PiN Faculty Member - Sean Megason, PhD

Sean Megason, PhD

Associate Professor of Systems Biology

Harvard Medical School
200 Longwood Ave, WAB 536

Boston, MA 02115
Tel: 617-432-7441
Fax: 617-432-5012
Visit my lab page here.

The Megason Lab uses imaging-based systems biology to elucidate the systems level principles of animal development. We are particularly interested in long standing problems in embryology whose understanding has defied molecular reduction namely patterning, morphogenesis, and size control with a focus on the nervous system. We pursue these questions in the inner ear and spinal cord of zebrafish using a variety of techniques including genetics, microscopy, and modeling.

Biological form is generated during development as the seemingly simple egg elaborates into the morphologically complex embryo. I believe that the mechanistic principles that turn an egg into an embryo span many levels from molecules to cells to whole tissues. Developmental biologists have been quite successful in recent decades in determining molecular level mechanisms, such as the genes governing cell fate decisions, but have made comparatively little progress in other long standing questions in development such as patterning, morphogenesis, and size control. There are two reasons for this failure. One is that these questions cannot be answered using the reductionist logic of one gene, one function. Understanding these phenomena will require a more systems biological approach. The other reason progress has been slow is because the key mechanisms regulating these phenomena do not only occur at the molecular level but also occur at higher levels such as cell dynamics and tissue mechanics.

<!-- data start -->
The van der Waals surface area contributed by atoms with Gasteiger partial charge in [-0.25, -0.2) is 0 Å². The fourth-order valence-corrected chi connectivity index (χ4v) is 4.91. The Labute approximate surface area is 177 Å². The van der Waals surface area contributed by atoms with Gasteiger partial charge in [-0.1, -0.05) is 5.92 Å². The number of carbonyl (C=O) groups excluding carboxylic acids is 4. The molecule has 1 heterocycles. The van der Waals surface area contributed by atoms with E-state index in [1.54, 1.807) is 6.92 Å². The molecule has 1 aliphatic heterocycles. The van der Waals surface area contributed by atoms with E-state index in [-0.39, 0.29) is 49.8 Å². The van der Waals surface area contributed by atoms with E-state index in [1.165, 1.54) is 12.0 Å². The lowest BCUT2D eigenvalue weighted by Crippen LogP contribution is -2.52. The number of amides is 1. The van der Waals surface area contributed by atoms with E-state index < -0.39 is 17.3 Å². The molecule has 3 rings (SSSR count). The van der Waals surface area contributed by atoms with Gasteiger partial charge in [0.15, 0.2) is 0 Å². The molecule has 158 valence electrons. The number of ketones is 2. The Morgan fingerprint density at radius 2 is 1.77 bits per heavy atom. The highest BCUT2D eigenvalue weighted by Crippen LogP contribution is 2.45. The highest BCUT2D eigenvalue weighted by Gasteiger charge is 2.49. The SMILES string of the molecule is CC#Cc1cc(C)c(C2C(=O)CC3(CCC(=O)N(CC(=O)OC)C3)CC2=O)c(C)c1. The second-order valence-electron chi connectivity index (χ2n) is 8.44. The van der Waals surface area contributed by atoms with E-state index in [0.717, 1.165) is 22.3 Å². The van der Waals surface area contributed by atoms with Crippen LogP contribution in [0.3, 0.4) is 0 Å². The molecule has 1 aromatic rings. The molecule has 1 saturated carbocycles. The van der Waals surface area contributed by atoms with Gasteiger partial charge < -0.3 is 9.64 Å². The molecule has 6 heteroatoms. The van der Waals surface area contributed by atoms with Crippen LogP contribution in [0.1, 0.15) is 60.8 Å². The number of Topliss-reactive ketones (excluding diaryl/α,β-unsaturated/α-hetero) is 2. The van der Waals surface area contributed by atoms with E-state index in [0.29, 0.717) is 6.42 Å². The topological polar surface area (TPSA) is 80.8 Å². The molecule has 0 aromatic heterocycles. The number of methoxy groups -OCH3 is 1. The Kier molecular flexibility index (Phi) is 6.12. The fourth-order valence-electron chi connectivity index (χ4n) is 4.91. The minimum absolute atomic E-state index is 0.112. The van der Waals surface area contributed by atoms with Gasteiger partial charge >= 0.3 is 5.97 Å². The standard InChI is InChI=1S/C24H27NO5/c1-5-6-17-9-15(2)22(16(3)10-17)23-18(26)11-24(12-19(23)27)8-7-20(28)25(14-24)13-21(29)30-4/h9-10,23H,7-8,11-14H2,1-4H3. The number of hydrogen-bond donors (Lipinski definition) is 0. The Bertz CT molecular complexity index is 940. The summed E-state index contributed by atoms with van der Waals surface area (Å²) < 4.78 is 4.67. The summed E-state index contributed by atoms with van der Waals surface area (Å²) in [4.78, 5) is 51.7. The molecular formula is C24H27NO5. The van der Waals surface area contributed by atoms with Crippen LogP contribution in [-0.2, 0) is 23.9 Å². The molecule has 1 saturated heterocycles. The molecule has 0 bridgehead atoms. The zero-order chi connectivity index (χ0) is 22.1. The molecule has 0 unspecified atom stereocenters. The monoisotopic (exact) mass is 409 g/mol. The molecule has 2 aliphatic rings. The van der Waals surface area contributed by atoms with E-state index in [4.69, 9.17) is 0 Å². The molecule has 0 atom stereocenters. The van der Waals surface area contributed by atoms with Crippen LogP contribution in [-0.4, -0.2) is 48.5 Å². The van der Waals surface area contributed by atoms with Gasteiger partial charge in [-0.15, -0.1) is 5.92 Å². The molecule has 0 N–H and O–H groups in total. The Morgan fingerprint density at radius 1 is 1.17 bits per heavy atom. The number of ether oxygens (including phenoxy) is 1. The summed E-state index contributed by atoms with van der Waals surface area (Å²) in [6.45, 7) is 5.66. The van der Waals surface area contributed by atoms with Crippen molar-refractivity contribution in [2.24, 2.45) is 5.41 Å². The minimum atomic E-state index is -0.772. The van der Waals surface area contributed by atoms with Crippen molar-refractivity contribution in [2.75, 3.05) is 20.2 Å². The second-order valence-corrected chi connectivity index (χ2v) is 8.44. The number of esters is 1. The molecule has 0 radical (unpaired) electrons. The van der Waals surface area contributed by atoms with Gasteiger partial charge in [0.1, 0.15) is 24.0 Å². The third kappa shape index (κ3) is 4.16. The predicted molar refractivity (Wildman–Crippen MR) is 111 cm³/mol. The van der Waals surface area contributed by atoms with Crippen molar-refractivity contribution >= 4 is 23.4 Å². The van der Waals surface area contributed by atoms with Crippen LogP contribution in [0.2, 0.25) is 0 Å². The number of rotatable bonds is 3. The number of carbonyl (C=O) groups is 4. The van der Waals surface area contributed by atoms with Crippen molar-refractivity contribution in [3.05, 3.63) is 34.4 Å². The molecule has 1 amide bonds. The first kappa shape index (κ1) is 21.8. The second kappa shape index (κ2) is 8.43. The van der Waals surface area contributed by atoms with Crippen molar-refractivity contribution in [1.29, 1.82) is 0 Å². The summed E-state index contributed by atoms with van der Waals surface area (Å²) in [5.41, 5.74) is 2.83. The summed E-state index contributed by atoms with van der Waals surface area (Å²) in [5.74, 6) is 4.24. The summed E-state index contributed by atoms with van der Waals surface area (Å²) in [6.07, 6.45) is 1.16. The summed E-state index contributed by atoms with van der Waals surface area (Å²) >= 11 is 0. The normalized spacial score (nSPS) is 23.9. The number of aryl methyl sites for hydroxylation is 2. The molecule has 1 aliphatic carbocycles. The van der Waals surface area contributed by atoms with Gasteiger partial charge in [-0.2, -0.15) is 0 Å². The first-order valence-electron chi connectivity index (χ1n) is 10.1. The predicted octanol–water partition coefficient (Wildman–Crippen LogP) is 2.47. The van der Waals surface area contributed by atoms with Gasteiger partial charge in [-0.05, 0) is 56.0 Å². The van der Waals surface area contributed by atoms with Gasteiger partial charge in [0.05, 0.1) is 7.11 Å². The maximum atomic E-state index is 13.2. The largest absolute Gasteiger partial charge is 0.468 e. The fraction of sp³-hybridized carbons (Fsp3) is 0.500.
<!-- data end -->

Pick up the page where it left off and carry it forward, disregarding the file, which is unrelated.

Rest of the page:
We have developed a technological approach called in toto imaging which is capable of capturing biological information across all these scales—molecular, cellular, tissue, and whole embryo—in a dynamic fashion. For in toto imaging, we use transgenic zebrafish embryos that are labeled with multiple colors of fluorescent proteins; high-resolution, timelapse confocal/2-photon microscopy is performed to generate image sets containing 100,000 images; and custom developed software called GoFigure is used to track all the cells and quantify molecular, cellular, and tissue level data. We are using in toto imaging in combination with mathematical and computational modeling to elucidate the multiscale principles controlling patterning, morphogenesis, and size control in the zebrafish inner ear and spinal cord.

Last Update: 9/16/2020


For a complete listing of publications click here.



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